The black-bellied bustard is a slender bird with long legs and a long, thin neck (2)(4). Both sexes have brownish upperparts patterned with black spots and bars, but whereas the female is white underneath, the male has the black breast and belly that gives this distinctive bird its name (4). The male’s black underparts extend into a thin stripe that runs up its neck and throat (2)(4)(5). The call of the male, performed relentlessly from an exposed mound or anthill, is a croaking ‘waak’ followed a few seconds later by an incongruous ‘pop’ (5)(6)(7).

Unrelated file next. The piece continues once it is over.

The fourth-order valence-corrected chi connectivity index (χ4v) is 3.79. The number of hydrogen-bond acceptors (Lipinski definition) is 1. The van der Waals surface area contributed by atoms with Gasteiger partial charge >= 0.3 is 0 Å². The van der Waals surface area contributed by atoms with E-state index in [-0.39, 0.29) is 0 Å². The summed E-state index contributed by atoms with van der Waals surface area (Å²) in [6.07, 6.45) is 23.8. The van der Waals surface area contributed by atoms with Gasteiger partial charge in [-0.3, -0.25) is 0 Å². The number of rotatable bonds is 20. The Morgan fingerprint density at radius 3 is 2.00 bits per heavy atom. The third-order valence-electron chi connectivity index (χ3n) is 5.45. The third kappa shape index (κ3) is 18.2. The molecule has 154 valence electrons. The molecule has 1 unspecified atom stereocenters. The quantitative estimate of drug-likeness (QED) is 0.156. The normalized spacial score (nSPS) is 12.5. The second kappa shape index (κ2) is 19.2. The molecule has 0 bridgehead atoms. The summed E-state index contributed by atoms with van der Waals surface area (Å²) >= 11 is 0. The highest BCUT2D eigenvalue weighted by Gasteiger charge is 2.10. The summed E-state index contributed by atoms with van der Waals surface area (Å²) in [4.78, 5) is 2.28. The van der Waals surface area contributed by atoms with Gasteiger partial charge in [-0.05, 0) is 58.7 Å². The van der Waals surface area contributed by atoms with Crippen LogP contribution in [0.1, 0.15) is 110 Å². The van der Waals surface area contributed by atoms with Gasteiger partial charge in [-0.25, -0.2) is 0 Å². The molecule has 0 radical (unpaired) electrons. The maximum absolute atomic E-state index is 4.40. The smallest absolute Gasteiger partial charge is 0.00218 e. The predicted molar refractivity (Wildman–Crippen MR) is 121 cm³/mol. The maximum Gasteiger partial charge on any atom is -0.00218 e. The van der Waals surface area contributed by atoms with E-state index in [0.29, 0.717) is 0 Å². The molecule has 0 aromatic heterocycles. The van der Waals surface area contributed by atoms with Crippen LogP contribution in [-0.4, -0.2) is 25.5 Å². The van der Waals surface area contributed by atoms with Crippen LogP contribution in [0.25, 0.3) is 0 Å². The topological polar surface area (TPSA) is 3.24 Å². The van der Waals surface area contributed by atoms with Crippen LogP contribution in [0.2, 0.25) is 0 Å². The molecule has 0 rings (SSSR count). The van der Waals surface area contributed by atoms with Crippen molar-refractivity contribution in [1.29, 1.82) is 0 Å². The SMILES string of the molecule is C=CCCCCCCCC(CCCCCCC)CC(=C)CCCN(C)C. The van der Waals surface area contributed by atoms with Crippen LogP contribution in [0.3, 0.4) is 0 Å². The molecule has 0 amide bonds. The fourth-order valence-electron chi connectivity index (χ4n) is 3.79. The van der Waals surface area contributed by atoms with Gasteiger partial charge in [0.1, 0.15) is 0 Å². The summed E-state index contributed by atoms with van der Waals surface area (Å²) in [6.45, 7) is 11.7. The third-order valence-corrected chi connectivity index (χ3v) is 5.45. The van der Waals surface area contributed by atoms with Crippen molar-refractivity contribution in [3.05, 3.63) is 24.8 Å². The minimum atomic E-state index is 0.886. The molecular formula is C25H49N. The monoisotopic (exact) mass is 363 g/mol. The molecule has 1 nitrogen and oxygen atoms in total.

The black-bellied bustard is normally seen alone or, during the breeding season, in pairs (5)(6). During courtship the male performs an elaborate aerial display in which it flies high and slow, before abruptly parachuting to the ground with wings held aloft (5)(7). A breeding female usually lays one to two eggs in a shallow scrape in the grass (9).
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